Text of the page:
• Check the roof – If your roof has seen better days, then replace it. Realtors say that a recently replaced roof can boost the sale price and you should be able to recoup your cost.
  • Clean gutters – Nothing ages a home more than overgrown gutters, so get out the ladder.
  • Fix driveway cracks – Like the roof, this is an immediate turn off for buyers who don’t want to deal with big repairs right off the bat. Seal cracks or consider resurfacing.
  • De-clutter the exterior – Walk around your house and look for ways to clean up. Stash lawn equipment, hoses, extra lawn furniture and toys.
  • Clean and fix windows – Wash them inside and out to let the light in. Buyers are attracted to homes with bright interiors. Fix any windows that may be cracked or do not open.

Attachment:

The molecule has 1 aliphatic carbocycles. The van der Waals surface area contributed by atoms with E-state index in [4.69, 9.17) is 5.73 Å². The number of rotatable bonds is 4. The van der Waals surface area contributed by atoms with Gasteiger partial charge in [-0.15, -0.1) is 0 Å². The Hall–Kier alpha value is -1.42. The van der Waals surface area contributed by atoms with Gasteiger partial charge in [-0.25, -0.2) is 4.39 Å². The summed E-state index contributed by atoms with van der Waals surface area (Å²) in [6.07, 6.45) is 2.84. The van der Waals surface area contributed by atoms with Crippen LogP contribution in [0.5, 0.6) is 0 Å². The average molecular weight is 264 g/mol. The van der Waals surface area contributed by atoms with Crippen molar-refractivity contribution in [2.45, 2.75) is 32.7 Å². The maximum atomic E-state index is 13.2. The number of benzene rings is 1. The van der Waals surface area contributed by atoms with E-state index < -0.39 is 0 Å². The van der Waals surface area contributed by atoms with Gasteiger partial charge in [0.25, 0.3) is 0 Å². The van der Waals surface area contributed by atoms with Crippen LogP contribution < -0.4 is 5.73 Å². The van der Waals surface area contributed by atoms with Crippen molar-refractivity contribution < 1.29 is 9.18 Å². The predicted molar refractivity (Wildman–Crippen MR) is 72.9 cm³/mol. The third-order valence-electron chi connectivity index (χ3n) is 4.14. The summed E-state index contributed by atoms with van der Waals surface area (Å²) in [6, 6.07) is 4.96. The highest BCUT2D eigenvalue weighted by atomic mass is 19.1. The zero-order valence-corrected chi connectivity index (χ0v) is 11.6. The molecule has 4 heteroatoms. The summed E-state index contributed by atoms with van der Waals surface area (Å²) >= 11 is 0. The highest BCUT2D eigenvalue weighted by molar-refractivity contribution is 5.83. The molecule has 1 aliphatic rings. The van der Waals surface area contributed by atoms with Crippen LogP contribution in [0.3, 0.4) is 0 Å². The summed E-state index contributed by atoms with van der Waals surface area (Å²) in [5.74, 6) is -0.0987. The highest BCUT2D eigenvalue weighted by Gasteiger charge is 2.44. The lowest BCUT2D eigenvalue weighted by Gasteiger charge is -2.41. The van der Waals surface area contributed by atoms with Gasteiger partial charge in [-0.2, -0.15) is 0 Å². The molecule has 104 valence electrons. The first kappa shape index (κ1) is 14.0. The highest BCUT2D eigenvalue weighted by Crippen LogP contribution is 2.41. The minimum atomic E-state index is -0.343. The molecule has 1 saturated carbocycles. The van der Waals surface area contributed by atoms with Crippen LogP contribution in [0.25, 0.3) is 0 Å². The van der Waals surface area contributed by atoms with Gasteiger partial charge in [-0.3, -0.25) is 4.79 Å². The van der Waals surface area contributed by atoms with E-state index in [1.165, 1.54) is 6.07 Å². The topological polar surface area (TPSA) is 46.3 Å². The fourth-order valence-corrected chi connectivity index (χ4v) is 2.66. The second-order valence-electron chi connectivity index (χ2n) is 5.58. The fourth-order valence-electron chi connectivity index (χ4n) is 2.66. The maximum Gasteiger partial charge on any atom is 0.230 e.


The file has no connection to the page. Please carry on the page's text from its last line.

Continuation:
• Organize the garage – Clean in and around it, and install an organizational system. If your garage doors do not open properly then repair or replace them.
  • Stage your home – Just as you do on the inside, plan how to make your home shine on the outside. Ask a realtor or friend to come and give you their opinion.

Killer Curb Appeal Improves the Neighborhood

Whether you are listing your home now or not, getting a jump on boosting your home’s curb appeal is just prudent planning. Walk around the exterior and take notes on what you need to do. Figure out your plan of attack and go for it. Give the outside of your home the same attention to detail you do on the inside. Everyone will soon know where you live – it’s the house with the killer curb appeal.

Expert Advice

From circular saws and ladders to pressure washers and paint sprayers our expert staff is always on hand to help with your next DIY home project. Worried about how to improve your cracked driveway? Our blog – 4 Steps to Renew an Aging Concrete Driveway – has helpful tips to get you started. As always, if you have any questions about pricing or how-to’s, don’t hesitate to contact us. Stop by our store — we’re open seven days a week.

Categories: DIY Projects, How-To's, Restore and Renovate | Tags: , , , , , , , , , | 1 Comment